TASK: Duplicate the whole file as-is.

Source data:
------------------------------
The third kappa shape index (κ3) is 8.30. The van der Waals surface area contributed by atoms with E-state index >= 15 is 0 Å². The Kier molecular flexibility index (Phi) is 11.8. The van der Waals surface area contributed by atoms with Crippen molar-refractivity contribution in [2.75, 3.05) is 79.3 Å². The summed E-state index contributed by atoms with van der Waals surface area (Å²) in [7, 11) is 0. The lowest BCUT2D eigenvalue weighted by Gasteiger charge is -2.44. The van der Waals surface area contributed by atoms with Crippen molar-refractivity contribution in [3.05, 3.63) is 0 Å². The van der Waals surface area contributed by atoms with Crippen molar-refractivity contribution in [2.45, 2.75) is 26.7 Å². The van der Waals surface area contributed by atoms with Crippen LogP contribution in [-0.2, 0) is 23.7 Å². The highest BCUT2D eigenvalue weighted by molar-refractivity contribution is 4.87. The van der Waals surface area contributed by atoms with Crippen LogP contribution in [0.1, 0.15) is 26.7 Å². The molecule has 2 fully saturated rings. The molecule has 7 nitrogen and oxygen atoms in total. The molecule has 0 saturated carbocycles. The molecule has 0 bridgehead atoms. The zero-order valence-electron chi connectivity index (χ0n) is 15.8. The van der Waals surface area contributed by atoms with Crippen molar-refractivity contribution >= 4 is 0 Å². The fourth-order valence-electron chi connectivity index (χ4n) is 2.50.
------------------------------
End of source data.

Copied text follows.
The third kappa shape index (κ3) is 8.30. The van der Waals surface area contributed by atoms with E-state index >= 15 is 0 Å². The Kier molecular flexibility index (Phi) is 11.8. The van der Waals surface area contributed by atoms with Crippen molar-refractivity contribution in [2.75, 3.05) is 79.3 Å². The summed E-state index contributed by atoms with van der Waals surface area (Å²) in [7, 11) is 0. The lowest BCUT2D eigenvalue weighted by Gasteiger charge is -2.44. The van der Waals surface area contributed by atoms with Crippen molar-refractivity contribution in [3.05, 3.63) is 0 Å². The van der Waals surface area contributed by atoms with Crippen molar-refractivity contribution in [2.45, 2.75) is 26.7 Å². The van der Waals surface area contributed by atoms with Crippen LogP contribution in [-0.2, 0) is 23.7 Å². The highest BCUT2D eigenvalue weighted by molar-refractivity contribution is 4.87. The van der Waals surface area contributed by atoms with Crippen LogP contribution in [0.1, 0.15) is 26.7 Å². The molecule has 2 fully saturated rings. The molecule has 7 nitrogen and oxygen atoms in total. The molecule has 0 saturated carbocycles. The molecule has 0 bridgehead atoms. The zero-order valence-electron chi connectivity index (χ0n) is 15.8. The van der Waals surface area contributed by atoms with Crippen molar-refractivity contribution >= 4 is 0 Å². The fourth-order valence-electron chi connectivity index (χ4n) is 2.50.